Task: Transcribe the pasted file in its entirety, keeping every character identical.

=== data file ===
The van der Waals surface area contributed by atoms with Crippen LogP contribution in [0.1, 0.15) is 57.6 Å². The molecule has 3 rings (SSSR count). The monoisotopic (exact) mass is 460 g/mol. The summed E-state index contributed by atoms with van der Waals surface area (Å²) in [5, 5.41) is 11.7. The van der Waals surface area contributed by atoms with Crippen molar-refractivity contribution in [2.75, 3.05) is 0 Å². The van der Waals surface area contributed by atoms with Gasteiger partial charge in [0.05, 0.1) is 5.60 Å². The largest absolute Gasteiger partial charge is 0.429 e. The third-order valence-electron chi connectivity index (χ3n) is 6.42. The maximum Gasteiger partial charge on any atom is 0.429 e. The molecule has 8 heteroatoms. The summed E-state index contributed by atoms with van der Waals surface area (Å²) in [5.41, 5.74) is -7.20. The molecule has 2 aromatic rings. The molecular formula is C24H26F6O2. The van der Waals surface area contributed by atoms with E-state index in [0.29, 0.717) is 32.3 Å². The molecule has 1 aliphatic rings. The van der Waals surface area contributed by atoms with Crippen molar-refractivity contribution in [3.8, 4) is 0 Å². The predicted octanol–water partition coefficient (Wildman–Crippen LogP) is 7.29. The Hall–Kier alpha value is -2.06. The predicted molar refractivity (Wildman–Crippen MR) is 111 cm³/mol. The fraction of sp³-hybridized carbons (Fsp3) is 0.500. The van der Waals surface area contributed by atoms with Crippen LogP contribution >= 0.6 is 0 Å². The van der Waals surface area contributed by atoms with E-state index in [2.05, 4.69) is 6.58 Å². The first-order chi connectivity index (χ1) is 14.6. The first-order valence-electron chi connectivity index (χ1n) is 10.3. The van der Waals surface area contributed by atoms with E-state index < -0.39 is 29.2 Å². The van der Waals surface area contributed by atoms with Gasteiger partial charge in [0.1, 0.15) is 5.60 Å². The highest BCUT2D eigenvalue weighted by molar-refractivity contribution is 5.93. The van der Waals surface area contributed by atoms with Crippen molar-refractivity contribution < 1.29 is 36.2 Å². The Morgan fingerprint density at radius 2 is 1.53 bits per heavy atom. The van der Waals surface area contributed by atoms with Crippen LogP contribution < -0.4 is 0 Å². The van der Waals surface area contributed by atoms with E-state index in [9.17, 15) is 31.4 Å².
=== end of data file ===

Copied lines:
The van der Waals surface area contributed by atoms with Crippen LogP contribution in [0.1, 0.15) is 57.6 Å². The molecule has 3 rings (SSSR count). The monoisotopic (exact) mass is 460 g/mol. The summed E-state index contributed by atoms with van der Waals surface area (Å²) in [5, 5.41) is 11.7. The van der Waals surface area contributed by atoms with Crippen molar-refractivity contribution in [2.75, 3.05) is 0 Å². The van der Waals surface area contributed by atoms with Gasteiger partial charge in [0.05, 0.1) is 5.60 Å². The largest absolute Gasteiger partial charge is 0.429 e. The third-order valence-electron chi connectivity index (χ3n) is 6.42. The maximum Gasteiger partial charge on any atom is 0.429 e. The molecule has 8 heteroatoms. The summed E-state index contributed by atoms with van der Waals surface area (Å²) in [5.41, 5.74) is -7.20. The molecule has 2 aromatic rings. The molecular formula is C24H26F6O2. The van der Waals surface area contributed by atoms with E-state index in [0.29, 0.717) is 32.3 Å². The molecule has 1 aliphatic rings. The van der Waals surface area contributed by atoms with Crippen molar-refractivity contribution in [3.8, 4) is 0 Å². The predicted octanol–water partition coefficient (Wildman–Crippen LogP) is 7.29. The Hall–Kier alpha value is -2.06. The predicted molar refractivity (Wildman–Crippen MR) is 111 cm³/mol. The fraction of sp³-hybridized carbons (Fsp3) is 0.500. The van der Waals surface area contributed by atoms with Crippen LogP contribution >= 0.6 is 0 Å². The van der Waals surface area contributed by atoms with E-state index in [2.05, 4.69) is 6.58 Å². The first-order chi connectivity index (χ1) is 14.6. The first-order valence-electron chi connectivity index (χ1n) is 10.3. The van der Waals surface area contributed by atoms with E-state index < -0.39 is 29.2 Å². The van der Waals surface area contributed by atoms with Gasteiger partial charge in [0.1, 0.15) is 5.60 Å². The highest BCUT2D eigenvalue weighted by molar-refractivity contribution is 5.93. The van der Waals surface area contributed by atoms with Crippen molar-refractivity contribution < 1.29 is 36.2 Å². The Morgan fingerprint density at radius 2 is 1.53 bits per heavy atom. The van der Waals surface area contributed by atoms with Crippen LogP contribution < -0.4 is 0 Å². The van der Waals surface area contributed by atoms with E-state index in [9.17, 15) is 31.4 Å².